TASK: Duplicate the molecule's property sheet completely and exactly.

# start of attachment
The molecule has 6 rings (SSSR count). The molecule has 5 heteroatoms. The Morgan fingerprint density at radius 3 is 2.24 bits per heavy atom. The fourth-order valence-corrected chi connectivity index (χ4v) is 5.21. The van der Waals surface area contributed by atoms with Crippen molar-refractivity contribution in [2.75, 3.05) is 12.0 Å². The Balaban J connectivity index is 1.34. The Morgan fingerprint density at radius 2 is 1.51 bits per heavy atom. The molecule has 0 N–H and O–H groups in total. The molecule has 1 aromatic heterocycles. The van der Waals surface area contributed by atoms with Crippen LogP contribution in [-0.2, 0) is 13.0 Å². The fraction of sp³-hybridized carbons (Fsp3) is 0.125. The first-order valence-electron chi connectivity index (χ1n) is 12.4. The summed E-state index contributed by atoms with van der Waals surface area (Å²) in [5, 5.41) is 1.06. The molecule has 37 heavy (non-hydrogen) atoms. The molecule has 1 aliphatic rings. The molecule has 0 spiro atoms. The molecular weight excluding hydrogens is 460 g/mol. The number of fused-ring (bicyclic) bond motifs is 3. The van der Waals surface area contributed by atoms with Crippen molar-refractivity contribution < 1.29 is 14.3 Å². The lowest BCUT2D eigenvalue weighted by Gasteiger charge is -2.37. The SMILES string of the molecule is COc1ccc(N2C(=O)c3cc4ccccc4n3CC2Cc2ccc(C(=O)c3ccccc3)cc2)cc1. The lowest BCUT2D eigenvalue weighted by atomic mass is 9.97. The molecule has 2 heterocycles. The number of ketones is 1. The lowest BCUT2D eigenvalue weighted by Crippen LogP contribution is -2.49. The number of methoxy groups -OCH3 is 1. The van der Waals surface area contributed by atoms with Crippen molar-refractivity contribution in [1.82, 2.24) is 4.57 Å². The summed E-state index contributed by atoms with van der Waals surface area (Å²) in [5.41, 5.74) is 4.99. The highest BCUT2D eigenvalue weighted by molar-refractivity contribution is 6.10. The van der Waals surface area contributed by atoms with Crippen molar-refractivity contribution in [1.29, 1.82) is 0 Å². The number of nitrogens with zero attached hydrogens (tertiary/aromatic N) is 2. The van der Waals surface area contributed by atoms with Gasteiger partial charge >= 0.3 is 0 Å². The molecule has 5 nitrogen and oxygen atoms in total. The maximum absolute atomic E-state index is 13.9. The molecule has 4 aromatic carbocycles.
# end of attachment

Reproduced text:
The molecule has 6 rings (SSSR count). The molecule has 5 heteroatoms. The Morgan fingerprint density at radius 3 is 2.24 bits per heavy atom. The fourth-order valence-corrected chi connectivity index (χ4v) is 5.21. The van der Waals surface area contributed by atoms with Crippen molar-refractivity contribution in [2.75, 3.05) is 12.0 Å². The Balaban J connectivity index is 1.34. The Morgan fingerprint density at radius 2 is 1.51 bits per heavy atom. The molecule has 0 N–H and O–H groups in total. The molecule has 1 aromatic heterocycles. The van der Waals surface area contributed by atoms with Crippen LogP contribution in [-0.2, 0) is 13.0 Å². The fraction of sp³-hybridized carbons (Fsp3) is 0.125. The first-order valence-electron chi connectivity index (χ1n) is 12.4. The summed E-state index contributed by atoms with van der Waals surface area (Å²) in [5, 5.41) is 1.06. The molecule has 37 heavy (non-hydrogen) atoms. The molecule has 1 aliphatic rings. The molecule has 0 spiro atoms. The molecular weight excluding hydrogens is 460 g/mol. The number of fused-ring (bicyclic) bond motifs is 3. The van der Waals surface area contributed by atoms with Crippen molar-refractivity contribution < 1.29 is 14.3 Å². The lowest BCUT2D eigenvalue weighted by Gasteiger charge is -2.37. The SMILES string of the molecule is COc1ccc(N2C(=O)c3cc4ccccc4n3CC2Cc2ccc(C(=O)c3ccccc3)cc2)cc1. The lowest BCUT2D eigenvalue weighted by atomic mass is 9.97. The molecule has 2 heterocycles. The number of ketones is 1. The lowest BCUT2D eigenvalue weighted by Crippen LogP contribution is -2.49. The number of methoxy groups -OCH3 is 1. The van der Waals surface area contributed by atoms with Crippen molar-refractivity contribution in [1.82, 2.24) is 4.57 Å². The summed E-state index contributed by atoms with van der Waals surface area (Å²) in [5.41, 5.74) is 4.99. The highest BCUT2D eigenvalue weighted by molar-refractivity contribution is 6.10. The van der Waals surface area contributed by atoms with Crippen molar-refractivity contribution in [1.29, 1.82) is 0 Å². The number of nitrogens with zero attached hydrogens (tertiary/aromatic N) is 2. The van der Waals surface area contributed by atoms with Gasteiger partial charge >= 0.3 is 0 Å². The molecule has 5 nitrogen and oxygen atoms in total. The maximum absolute atomic E-state index is 13.9. The molecule has 4 aromatic carbocycles.